Comparison of fertile and sterile male gametogenesis in Cryptomeria japonica D. Don
- 58 Downloads
Cryptomeria japonica D. Don is one of the most important conifers for forestry; however, the pollinosis caused by this species is the most prevalent allergy in Japan. Male-sterile mutants have attracted attention as countermeasures to prevent pollen dispersion. Histological and transcriptomic analyses were conducted on one of the C. japonica male-sterile mutant lines, Toyama 1. Histological examination of pollen development revealed that the lamellar structure of the endexine was not observed in pollen of Toyama 1 and that the microspore was disrupted during the tetrad stage. To determine the mechanism causing male sterility in C. japonica, we analyzed gene expression in normal and sterile male strobili derived from the progeny of Toyama 1. A microarray of 22,882 low-redundancy sequences was designed from C. japonica cDNAs for this experiment. Microarray analysis revealed that the expression pattern of genes in male strobili during pollen development was very similar between fertile and male-sterile individuals. We confirmed 32 genes that were expressed at a lower level in sterile male strobili than in fertile ones at the stage when the disrupted microspores were observed in the sterile mutant. Nine of these 32 genes showed similarity to those involved in carbohydrate metabolic process, phosphorylation, and transmembrane transport. Other genes showed similarity to those involved in regulation of transcription, signal transduction, protein modification, and transport of ions and amino acids. These results suggest that the gene responsible for the Toyama 1 mutant may be involved in the network regulating pollen wall formation.
KeywordsCryptomeria japonica Male gametogenesis Male sterility Pollen development Pollen wall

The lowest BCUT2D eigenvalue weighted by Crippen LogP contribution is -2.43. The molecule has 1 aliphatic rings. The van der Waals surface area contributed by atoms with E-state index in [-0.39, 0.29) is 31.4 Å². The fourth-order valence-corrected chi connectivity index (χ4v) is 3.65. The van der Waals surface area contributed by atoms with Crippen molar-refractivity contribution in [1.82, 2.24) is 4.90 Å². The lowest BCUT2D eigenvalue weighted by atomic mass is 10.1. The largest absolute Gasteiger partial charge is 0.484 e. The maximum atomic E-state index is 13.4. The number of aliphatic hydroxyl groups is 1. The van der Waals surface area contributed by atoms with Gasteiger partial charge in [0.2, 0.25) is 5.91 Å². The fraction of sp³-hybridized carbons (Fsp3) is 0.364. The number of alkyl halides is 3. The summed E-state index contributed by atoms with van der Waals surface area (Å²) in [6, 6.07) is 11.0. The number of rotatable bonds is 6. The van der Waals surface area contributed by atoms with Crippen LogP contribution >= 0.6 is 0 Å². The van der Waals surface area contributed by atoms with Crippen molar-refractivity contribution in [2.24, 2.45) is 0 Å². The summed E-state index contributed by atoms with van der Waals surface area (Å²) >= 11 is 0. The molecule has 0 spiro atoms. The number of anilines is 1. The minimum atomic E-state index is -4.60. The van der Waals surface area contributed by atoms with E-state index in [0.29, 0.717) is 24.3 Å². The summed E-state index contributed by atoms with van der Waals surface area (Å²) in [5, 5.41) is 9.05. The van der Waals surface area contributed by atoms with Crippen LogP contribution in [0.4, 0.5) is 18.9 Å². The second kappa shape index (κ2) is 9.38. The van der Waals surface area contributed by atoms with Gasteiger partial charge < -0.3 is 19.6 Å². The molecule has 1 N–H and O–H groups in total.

This research was supported in part by a Grant-in-Aid (Development of Technologies for Control of Pollen Production by Genetic Engineering) from the Forest Agency of Japan.
- Ariizumi T, Hatakeyama K, Hinata K, Inatsugi R, Nishida I, Sato S, Kato T, Tabata S, Toriyama K (2004) Disruption of the novel plant protein NEF1 affects lipid accumulation in the plastids of the tapetum and exine formation of pollen, resulting in male sterility in Arabidopsis thaliana. Plant J 39:170–181PubMedCrossRefGoogle Scholar
- Ariizumi T, Toriyama K (2007) Pollen exine pattern formation is dependent on three major developmental processes in Arabidopsis thaliana. Int J Plant Dev Biol 1:106–115Google Scholar
- Benjamini Y, Hochberg Y (1995) Controlling the false discovery rate: a practical and powerful approach to multiple testing. J Roy Statist Soc Ser B Stat Methodol 57:289–300Google Scholar
- Futamura N, Saito M, Shinohara K (2009) Transcriptional differences in male strobili between the male-sterile mutant and wild type of Cryptomeria japonica. Abstract Ann Meeting of JSPP 2009:672Google Scholar
- Moriguchi Y, Ujino-Ihara T, Uchiyama K, Futamura N, Saito M, Ueno S, Matsumoto A, Tani N, Taira H, Shinohara K, Tsumura Y (2012) The construction of a high-density linkage map for identifying SNP markers that are tightly linked to a nuclear-recessive major gene for male sterility in Cryptomeria japonica D. Don. BMC Genomics 13:95PubMedPubMedCentralCrossRefGoogle Scholar
- Nuwaysir EF, Huang W, Albert TJ, Singh J, Nuwaysir K, Pitas A, Richmond T, Gorski T, Berg JP, Ballin J, McCormick M, Norton J, Pollock T, Sumwalt T, Butcher L, Porter D, Molla M, Hall C, Blattner F, Sussman MR, Wallace RL, Cerrina F, Green RD (2002) Gene expression analysis using oligonucleotide arrays produced by maskless photolithography. Genome Res 12:1749–1755PubMedPubMedCentralCrossRefGoogle Scholar
- Oliver SN, Van Dongen JT, Alfred SC, Mamun EA, Zhao X, Saini HS, Fernandes SF, Blanchard CL, Sutton BG, Geigenberger P, Dennis ES, Dolferus R (2005) Cold-induced repression of the rice anther-specific cell wall invertase gene OSINV4 is correlated with sucrose accumulation and pollen sterility. Plant Cell Environ 28:1534–1551CrossRefGoogle Scholar
- Saito M (2008) Study on forest tree breeding for male sterility of Cryptomeria japonica D. Don. Shinrin Kagaku 54:17–20 (in Japanese)Google Scholar
- Taira H, Teranishi H, Kenda Y (1993) A case study of male sterility in sugi (Cryptomeria japonica). J Jpn For Soc 75:377–379 (in Japanese with English summary)Google Scholar
- Wilson VR, Owens JN (2003) Histology of sterile male and female cones in Pinus monticola (western white pine). Sex Plant Reprod 15:301–310Google Scholar